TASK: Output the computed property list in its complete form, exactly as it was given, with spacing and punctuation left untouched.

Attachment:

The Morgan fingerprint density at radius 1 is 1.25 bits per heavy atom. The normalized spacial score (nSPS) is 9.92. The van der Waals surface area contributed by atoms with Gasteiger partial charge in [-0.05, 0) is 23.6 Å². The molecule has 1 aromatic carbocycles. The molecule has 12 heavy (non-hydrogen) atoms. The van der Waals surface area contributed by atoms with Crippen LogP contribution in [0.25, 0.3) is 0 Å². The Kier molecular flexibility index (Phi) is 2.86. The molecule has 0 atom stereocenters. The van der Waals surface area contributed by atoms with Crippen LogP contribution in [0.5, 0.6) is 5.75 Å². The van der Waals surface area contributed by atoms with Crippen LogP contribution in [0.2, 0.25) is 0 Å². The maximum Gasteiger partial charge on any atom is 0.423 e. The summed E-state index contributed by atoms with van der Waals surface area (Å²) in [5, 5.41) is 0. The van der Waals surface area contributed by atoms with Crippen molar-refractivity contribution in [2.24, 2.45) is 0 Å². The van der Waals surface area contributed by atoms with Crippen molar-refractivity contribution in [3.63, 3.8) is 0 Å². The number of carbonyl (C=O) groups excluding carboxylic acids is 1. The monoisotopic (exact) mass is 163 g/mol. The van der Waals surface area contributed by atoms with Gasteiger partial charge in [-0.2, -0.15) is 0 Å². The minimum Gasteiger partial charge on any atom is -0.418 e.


The Morgan fingerprint density at radius 1 is 1.25 bits per heavy atom. The normalized spacial score (nSPS) is 9.92. The van der Waals surface area contributed by atoms with Gasteiger partial charge in [-0.05, 0) is 23.6 Å². The molecule has 1 aromatic carbocycles. The molecule has 12 heavy (non-hydrogen) atoms. The van der Waals surface area contributed by atoms with Crippen LogP contribution in [0.25, 0.3) is 0 Å². The Kier molecular flexibility index (Phi) is 2.86. The molecule has 0 atom stereocenters. The van der Waals surface area contributed by atoms with Crippen LogP contribution in [0.5, 0.6) is 5.75 Å². The van der Waals surface area contributed by atoms with Crippen LogP contribution in [0.2, 0.25) is 0 Å². The maximum Gasteiger partial charge on any atom is 0.423 e. The summed E-state index contributed by atoms with van der Waals surface area (Å²) in [5, 5.41) is 0. The van der Waals surface area contributed by atoms with Crippen molar-refractivity contribution in [2.24, 2.45) is 0 Å². The van der Waals surface area contributed by atoms with Crippen molar-refractivity contribution in [3.63, 3.8) is 0 Å². The number of carbonyl (C=O) groups excluding carboxylic acids is 1. The monoisotopic (exact) mass is 163 g/mol. The van der Waals surface area contributed by atoms with Gasteiger partial charge in [-0.2, -0.15) is 0 Å². The minimum Gasteiger partial charge on any atom is -0.418 e.